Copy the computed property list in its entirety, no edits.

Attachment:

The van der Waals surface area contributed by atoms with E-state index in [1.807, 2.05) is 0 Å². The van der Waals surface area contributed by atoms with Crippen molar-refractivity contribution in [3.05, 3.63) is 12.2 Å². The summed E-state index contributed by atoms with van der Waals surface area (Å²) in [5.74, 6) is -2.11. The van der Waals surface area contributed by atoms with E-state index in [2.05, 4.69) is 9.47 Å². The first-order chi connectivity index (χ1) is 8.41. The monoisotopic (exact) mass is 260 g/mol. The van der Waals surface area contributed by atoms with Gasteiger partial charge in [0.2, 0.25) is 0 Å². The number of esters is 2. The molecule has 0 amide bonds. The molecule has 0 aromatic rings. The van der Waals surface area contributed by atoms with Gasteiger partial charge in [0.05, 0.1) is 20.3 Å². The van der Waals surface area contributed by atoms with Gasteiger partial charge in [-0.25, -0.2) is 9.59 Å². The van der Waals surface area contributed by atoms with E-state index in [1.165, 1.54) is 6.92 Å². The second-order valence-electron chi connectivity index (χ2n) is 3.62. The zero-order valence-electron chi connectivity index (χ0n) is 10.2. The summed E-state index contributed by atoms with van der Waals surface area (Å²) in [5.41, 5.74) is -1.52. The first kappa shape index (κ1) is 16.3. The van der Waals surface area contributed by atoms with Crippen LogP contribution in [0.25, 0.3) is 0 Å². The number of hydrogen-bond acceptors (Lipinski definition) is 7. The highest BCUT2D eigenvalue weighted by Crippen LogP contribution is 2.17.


The van der Waals surface area contributed by atoms with E-state index in [1.807, 2.05) is 0 Å². The van der Waals surface area contributed by atoms with Crippen molar-refractivity contribution in [3.05, 3.63) is 12.2 Å². The summed E-state index contributed by atoms with van der Waals surface area (Å²) in [5.74, 6) is -2.11. The van der Waals surface area contributed by atoms with E-state index in [2.05, 4.69) is 9.47 Å². The first-order chi connectivity index (χ1) is 8.41. The monoisotopic (exact) mass is 260 g/mol. The van der Waals surface area contributed by atoms with Gasteiger partial charge in [0.2, 0.25) is 0 Å². The number of esters is 2. The molecule has 0 amide bonds. The molecule has 0 aromatic rings. The van der Waals surface area contributed by atoms with Gasteiger partial charge in [0.05, 0.1) is 20.3 Å². The van der Waals surface area contributed by atoms with Gasteiger partial charge in [-0.25, -0.2) is 9.59 Å². The van der Waals surface area contributed by atoms with E-state index in [1.165, 1.54) is 6.92 Å². The second-order valence-electron chi connectivity index (χ2n) is 3.62. The zero-order valence-electron chi connectivity index (χ0n) is 10.2. The summed E-state index contributed by atoms with van der Waals surface area (Å²) in [5.41, 5.74) is -1.52. The first kappa shape index (κ1) is 16.3. The van der Waals surface area contributed by atoms with Crippen LogP contribution in [0.25, 0.3) is 0 Å². The number of hydrogen-bond acceptors (Lipinski definition) is 7. The highest BCUT2D eigenvalue weighted by Crippen LogP contribution is 2.17.